Referring to the coin storing bowl 20, the lower end of the storing bowl 20 is fixed on the upper surface of the base plate 24. In this situation, the outlet opening 50 is located over the rotating coin selector disk 16. Therefore, rotating coin selector disk 16 is located at the lower section of the storing bowl in or below the exit opening 50.
Storing bowl 20 includes an upper perpendicular wall section 52 which extends downward from opening 46, and a middle wall section 54 which extends downward towards the rotating coin selector disk 16. Middle wall section 54 slants so that the coins on the middle wall section will slide down towards rotating disk holes 32 by gravity. Perpendicular wall 52 and middle wall 54 form a fixed wall enclosure extending from base plate 24 and cannot move.
A moving wall section 60 can be located at the middle wall 54 or alternatively at the perimeter wall section which is a fixed wall section around the rotating coin selector disk 16. As shown in
Bucket member 62 is mounted to pivot on a shaft 72 which is located at the base of side walls 66, 68 and in the preferred first embodiment is located at middle wall section 54.
Bucket member 62 is pivotally fitted in a rectangular attaching opening 74 in middle wall section 54. Periphery wall 69 is arc-shaped with a radius center at shaft 72. Bucket member 62 can be selectively moved by an actuator unit to a coin storing position 74 which is a solid line in
Therefore, at the storing position 74, the moving wall section 60 is in a situation where coins 36 contacting the moving wall section 60 do not slide towards the rotating coin selector disk 16. In other words, as shown in
At the coin release position 76, moving wall section 60 slants downward towards the rotating coin selector disk 16 and coins 36 on the moving wall section 60 can slide towards the rotating coin selector disk 16.
Next, an actuator unit 70 which can move moving wall section 60, as shown in
Moving section 77 is inserted into stationary section 72 and can move into or out of the stationary section 72 depending on the rotating direction of the worm wheel (not shown). The end of moving section 77 can pivot on shaft 79 which is fixed at moving wall section 60. When screw jack 71 is shortened, moving wall section 60 is located at a coin storing position 74. When screw jack 74 is lengthened, moving wall 60 is located at a coin releasing position 74.
Actuator unit 70 can be an air-cylinder, an oil-cylinder, a linear motor, etc., or even a compression spring unit In other words, actuator 70 has a function that can selectively move moving wall section 60 to a coin storing position 74 or a coin release section 76. When the coins stored in storing bowl 20 become a predetermined amount, actuator 70 is automatically operated. In other words, when the coins 36 on above rotating coin selector disk 16 are not detected by a coin amount detecting unit 80, actuator 70 is operated to release the stored coins in the bucket member 62. Coin amount detecting unit 80 includes a first electrode 82 and a second electrode 84 which are positioned in middle wall surface 54 at a predetermined distance above the outlet 50 of storing bowl 20.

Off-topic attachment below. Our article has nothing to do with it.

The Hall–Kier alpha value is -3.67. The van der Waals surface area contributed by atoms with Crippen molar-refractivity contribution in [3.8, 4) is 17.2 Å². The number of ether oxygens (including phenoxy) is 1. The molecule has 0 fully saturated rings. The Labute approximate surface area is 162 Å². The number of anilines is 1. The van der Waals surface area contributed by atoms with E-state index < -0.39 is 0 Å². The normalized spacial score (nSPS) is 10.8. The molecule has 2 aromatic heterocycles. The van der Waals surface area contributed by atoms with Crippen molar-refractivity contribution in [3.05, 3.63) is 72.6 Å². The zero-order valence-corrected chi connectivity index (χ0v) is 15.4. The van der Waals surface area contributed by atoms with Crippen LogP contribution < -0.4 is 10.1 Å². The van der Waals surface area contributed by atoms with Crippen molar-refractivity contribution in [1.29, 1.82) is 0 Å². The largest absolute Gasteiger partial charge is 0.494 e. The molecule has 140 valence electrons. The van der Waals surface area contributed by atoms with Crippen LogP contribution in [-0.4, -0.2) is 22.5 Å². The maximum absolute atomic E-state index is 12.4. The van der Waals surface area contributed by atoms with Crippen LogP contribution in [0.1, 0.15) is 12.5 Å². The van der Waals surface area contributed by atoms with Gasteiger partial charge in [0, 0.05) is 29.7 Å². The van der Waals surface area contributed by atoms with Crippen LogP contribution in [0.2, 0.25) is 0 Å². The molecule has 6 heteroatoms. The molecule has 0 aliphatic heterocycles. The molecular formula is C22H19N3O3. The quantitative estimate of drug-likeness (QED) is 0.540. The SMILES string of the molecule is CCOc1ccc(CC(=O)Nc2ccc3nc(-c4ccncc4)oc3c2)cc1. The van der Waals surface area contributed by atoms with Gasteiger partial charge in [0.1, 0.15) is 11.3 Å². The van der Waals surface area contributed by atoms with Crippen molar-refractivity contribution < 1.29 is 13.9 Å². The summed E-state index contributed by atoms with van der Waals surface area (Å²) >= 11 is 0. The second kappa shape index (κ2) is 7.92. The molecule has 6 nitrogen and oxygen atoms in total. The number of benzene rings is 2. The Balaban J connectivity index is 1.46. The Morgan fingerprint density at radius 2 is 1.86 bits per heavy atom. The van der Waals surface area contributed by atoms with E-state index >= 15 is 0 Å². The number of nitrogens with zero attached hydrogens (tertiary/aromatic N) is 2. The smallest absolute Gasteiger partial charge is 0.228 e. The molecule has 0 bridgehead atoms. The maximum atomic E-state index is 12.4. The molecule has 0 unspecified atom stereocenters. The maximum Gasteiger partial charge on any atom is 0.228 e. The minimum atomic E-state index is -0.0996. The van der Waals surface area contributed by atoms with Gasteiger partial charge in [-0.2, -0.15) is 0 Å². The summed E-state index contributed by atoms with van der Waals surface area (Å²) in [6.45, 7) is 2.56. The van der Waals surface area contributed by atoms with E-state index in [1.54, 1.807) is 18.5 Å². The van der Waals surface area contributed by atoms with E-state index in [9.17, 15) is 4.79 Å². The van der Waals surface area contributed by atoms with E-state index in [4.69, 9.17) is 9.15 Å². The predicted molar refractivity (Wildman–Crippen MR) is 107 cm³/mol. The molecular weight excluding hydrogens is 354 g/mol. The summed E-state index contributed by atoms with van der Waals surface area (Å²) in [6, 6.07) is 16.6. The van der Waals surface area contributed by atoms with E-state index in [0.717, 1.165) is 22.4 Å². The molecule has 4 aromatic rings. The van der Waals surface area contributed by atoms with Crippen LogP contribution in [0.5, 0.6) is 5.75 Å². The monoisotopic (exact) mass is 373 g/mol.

When the amount of coins above the rotating coin selector disk 16 is reduced to a predetermined amount, the current flow across the contacting coins in the storing bowl 20 between the first electrode 82 and second electrode 84 is broken. Therefore, a refilling signal 86 is outputted by a refilling direction circuit 88 connected to the electrodes as shown in
Refilling direction circuit 88 opens and shuts a switching circuit 92 which is located between a power source 90 and the electric motor 73. When switching circuit 92 receives the coin refilling signal 86, power source 90 and electric motor 73 are connected. Therefore, electric motor 73 rotates in a predetermined direction, and screw jack 71 is extended. As a result, moving wall section 60 is moved to a coin releasing position 76.
When moving wall section 60 moves to the coin releasing position 76, it is detected by a sensor (not shown) and switching circuit 92 becomes “OFF” and electric motor 73 stops. Coin amount detecting unit 80 can be changed to a photoelectric sensor, optical sensor or other form of sensor. Also, before the initial operation, electric motor 73 is rotated in the counter direction by a manual switch 94. Therefore, screw jack 71 is retracted, and moving wall section 60 is returned to the coin storing position 74.
When moving wall section 60 returns to the coin storing position 74, a sensor (not shown) detects it, and switching circuit 92 becomes “OFF”, and electric motor 73 stops. Manual switching 94 can be changed to a second coin amount detecting sensor. Therefore, when the coins above rotating coin selector disk 16 reach a predetermined amount, motor 73 is rotated in a counter direction, and moving wall section 60 is automatically returned to the coin storing position 74.